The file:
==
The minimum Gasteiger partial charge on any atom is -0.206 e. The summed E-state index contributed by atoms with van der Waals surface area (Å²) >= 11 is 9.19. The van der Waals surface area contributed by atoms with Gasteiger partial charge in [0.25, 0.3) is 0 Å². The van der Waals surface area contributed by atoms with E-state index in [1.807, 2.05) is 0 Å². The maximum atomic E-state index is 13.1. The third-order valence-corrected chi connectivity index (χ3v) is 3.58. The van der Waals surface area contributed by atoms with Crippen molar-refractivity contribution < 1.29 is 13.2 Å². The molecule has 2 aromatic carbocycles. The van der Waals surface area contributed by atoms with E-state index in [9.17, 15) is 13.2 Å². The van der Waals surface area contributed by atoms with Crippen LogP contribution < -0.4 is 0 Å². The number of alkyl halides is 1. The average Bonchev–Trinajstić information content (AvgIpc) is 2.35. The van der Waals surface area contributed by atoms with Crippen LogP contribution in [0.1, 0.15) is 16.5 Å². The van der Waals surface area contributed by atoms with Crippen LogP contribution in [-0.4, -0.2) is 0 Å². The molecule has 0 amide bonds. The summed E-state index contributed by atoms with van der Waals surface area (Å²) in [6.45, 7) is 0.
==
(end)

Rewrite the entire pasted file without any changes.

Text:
The minimum Gasteiger partial charge on any atom is -0.206 e. The summed E-state index contributed by atoms with van der Waals surface area (Å²) >= 11 is 9.19. The van der Waals surface area contributed by atoms with Gasteiger partial charge in [0.25, 0.3) is 0 Å². The van der Waals surface area contributed by atoms with E-state index in [1.807, 2.05) is 0 Å². The maximum atomic E-state index is 13.1. The third-order valence-corrected chi connectivity index (χ3v) is 3.58. The van der Waals surface area contributed by atoms with Crippen molar-refractivity contribution < 1.29 is 13.2 Å². The molecule has 2 aromatic carbocycles. The van der Waals surface area contributed by atoms with E-state index in [9.17, 15) is 13.2 Å². The van der Waals surface area contributed by atoms with Crippen LogP contribution < -0.4 is 0 Å². The number of alkyl halides is 1. The average Bonchev–Trinajstić information content (AvgIpc) is 2.35. The van der Waals surface area contributed by atoms with Crippen LogP contribution in [0.1, 0.15) is 16.5 Å². The van der Waals surface area contributed by atoms with Crippen LogP contribution in [-0.4, -0.2) is 0 Å². The molecule has 0 amide bonds. The summed E-state index contributed by atoms with van der Waals surface area (Å²) in [6.45, 7) is 0.